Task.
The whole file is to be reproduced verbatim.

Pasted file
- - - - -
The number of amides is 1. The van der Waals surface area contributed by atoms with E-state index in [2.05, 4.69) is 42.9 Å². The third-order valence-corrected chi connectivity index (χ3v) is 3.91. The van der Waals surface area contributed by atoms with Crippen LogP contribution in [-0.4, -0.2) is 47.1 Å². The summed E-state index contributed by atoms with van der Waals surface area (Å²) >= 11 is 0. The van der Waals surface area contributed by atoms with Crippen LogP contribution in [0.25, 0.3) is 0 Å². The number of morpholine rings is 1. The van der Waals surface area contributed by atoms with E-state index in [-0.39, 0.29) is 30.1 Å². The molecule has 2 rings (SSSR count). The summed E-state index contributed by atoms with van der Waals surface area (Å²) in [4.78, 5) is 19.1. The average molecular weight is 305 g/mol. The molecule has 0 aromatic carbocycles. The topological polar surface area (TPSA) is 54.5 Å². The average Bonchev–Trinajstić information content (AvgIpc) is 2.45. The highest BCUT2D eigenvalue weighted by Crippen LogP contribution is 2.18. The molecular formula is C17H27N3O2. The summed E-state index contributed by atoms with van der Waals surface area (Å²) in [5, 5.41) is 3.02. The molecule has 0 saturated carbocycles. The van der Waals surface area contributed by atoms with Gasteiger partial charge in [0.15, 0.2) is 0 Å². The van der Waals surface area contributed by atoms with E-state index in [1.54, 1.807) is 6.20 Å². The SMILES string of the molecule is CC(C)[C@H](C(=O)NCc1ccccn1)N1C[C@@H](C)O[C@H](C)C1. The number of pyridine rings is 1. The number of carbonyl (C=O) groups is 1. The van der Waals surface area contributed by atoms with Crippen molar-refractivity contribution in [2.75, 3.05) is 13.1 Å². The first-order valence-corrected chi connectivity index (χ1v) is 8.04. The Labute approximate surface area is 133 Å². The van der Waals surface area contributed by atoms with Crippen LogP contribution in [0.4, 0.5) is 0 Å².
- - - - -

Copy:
The number of amides is 1. The van der Waals surface area contributed by atoms with E-state index in [2.05, 4.69) is 42.9 Å². The third-order valence-corrected chi connectivity index (χ3v) is 3.91. The van der Waals surface area contributed by atoms with Crippen LogP contribution in [-0.4, -0.2) is 47.1 Å². The summed E-state index contributed by atoms with van der Waals surface area (Å²) >= 11 is 0. The van der Waals surface area contributed by atoms with Crippen LogP contribution in [0.25, 0.3) is 0 Å². The number of morpholine rings is 1. The van der Waals surface area contributed by atoms with E-state index in [-0.39, 0.29) is 30.1 Å². The molecule has 2 rings (SSSR count). The summed E-state index contributed by atoms with van der Waals surface area (Å²) in [4.78, 5) is 19.1. The average molecular weight is 305 g/mol. The molecule has 0 aromatic carbocycles. The topological polar surface area (TPSA) is 54.5 Å². The average Bonchev–Trinajstić information content (AvgIpc) is 2.45. The highest BCUT2D eigenvalue weighted by Crippen LogP contribution is 2.18. The molecular formula is C17H27N3O2. The summed E-state index contributed by atoms with van der Waals surface area (Å²) in [5, 5.41) is 3.02. The molecule has 0 saturated carbocycles. The van der Waals surface area contributed by atoms with Gasteiger partial charge in [0.15, 0.2) is 0 Å². The van der Waals surface area contributed by atoms with E-state index in [1.54, 1.807) is 6.20 Å². The SMILES string of the molecule is CC(C)[C@H](C(=O)NCc1ccccn1)N1C[C@@H](C)O[C@H](C)C1. The number of pyridine rings is 1. The number of carbonyl (C=O) groups is 1. The van der Waals surface area contributed by atoms with Crippen molar-refractivity contribution in [2.75, 3.05) is 13.1 Å². The first-order valence-corrected chi connectivity index (χ1v) is 8.04. The Labute approximate surface area is 133 Å². The van der Waals surface area contributed by atoms with Crippen LogP contribution in [0.4, 0.5) is 0 Å².